Unfortunately, the manual transmission’s 3.31:1 first gear ratio is a little too much for an engine whose 150ft.-lbs. peak torque doesn’t arrive until 4250rpm. (Translation: unless you rev the engine and dump the clutch north of 3000rpm, you ain't going nowhere fast.)
The V6 Milan delivers an altogether different driving experience. Mated to a six-speed slushbox, the silken six-cylinder engine puts Toyota’s, Nissan’s and Honda’s mills to shame, redefining smooth, effortless, frugal and dependable power for the entire mid-size market.
Don’t get me wrong: the Duratec is a fine engine. But discriminating buyers will notice that the Milan’s 221hp six banger quickly runs out of puff, especially compared to Honda Accord (244hp) Toyota Camry (268hp) and Nissan Altima (270hp). The Milan's mill is also a pretty thrashy unit, with a decidedly downmarket sonic signature.
While the Milan’s mechanical anemia should eliminate torque steer, it doesn’t. Under hard acceleration, the sedan's front end rises like a powerboat as the forward donuts scrabble for purchase. For less adrenal (read: older) buyers, it’s no biggie. These comfort-oriented customers will be well satisfied with the Milan’s sophisticated short and long arm (SLA) front and multi-link rear suspenders. So equipped, the magic carpet Milan surmounts highway irregularities with near-Camry refinement.
On the fun-to-drive side of things, the Milan carves corners with Accordian poise and precision. I'm not saying the mid-sized Merc begs to be whipped. But when your inner hooligan tempts your soul, the Milan has enough spring in its step to keep everyone heading in the right direction.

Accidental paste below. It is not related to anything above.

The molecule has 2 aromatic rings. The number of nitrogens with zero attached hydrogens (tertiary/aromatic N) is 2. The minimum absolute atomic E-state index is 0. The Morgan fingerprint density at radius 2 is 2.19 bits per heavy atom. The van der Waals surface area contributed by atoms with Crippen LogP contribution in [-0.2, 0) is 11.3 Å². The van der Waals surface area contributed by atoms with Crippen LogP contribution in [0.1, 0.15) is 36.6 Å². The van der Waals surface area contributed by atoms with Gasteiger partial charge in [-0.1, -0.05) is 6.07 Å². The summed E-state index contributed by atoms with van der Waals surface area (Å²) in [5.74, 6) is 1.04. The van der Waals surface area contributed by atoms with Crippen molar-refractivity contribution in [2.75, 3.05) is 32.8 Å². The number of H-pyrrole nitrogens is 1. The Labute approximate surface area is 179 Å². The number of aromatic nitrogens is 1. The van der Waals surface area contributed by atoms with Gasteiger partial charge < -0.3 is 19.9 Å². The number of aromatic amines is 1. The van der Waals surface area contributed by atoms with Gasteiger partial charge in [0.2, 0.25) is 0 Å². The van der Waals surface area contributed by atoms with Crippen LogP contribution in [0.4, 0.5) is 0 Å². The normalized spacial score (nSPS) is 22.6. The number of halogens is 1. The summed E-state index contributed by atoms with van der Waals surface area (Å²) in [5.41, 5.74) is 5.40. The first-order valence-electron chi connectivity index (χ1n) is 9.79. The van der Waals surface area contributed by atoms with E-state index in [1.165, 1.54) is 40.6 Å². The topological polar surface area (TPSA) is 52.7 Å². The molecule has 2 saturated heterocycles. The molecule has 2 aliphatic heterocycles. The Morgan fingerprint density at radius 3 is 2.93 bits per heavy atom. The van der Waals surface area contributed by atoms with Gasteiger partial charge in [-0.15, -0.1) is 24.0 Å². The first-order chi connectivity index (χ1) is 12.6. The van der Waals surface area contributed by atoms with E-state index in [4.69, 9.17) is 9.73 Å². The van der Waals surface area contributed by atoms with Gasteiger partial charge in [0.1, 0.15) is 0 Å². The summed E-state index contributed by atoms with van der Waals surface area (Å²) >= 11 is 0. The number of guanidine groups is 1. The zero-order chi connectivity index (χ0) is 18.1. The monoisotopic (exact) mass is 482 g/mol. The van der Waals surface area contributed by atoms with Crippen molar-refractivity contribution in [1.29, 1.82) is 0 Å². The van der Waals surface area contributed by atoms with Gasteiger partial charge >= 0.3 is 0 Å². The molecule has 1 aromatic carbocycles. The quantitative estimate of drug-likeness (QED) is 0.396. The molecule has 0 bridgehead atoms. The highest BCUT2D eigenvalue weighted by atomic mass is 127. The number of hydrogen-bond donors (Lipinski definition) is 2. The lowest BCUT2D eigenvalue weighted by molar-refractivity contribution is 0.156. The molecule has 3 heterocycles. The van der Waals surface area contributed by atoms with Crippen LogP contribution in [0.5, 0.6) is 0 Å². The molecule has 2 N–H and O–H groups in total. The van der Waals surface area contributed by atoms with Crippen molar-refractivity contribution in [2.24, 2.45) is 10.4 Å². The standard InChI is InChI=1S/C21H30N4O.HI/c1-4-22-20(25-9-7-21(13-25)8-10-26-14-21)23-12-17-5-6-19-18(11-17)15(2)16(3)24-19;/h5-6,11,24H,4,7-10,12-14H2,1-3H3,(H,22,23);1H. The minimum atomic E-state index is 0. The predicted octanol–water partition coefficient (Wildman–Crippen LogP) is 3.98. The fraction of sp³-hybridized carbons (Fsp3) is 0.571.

At the end of my test drive, I asked my handler why anyone would buy a Mercury Milan over a Ford Fusion. “Why eat with a plastic fork when you can dine with a silver spoon?” I reckon that depends on what and where you’re eating. And even if we accept the analogy, the Milan is, at best, a silver plated plastic fork.
Anyway, the bottom line: for around $600 over the Fusion SE, you can buy a few optional trim choices and a slightly nicer looking ride. And that’s about it. I don't know about you, but that doesn’t sound very glamorous to me.
Blue adidas on Jun 27, 2007
"I don’t understand Ford brand management. The Mercury brand should have options only specific to Mercury like a engine or drive train not chrome and plastic bits. Mercury is supposed to be their upmarket brand correct? " Huh? Mercedes, BMW, Toyota and VW share engine options among an array of models and brands. The Fusion and Milan clearly share many components and interior pieces, but there are significant sheetmetal differences and features (like LED tail-lamps) that make the Milan appropriately upmarket compared to the Fusion. I think it's a sharp looking ride, whereas I'm not impressed with the yawn styling of the Fusion.
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- ToolGuy Presented for discussion: https://xroads.virginia.edu/~Hyper2/thoreau/civil.html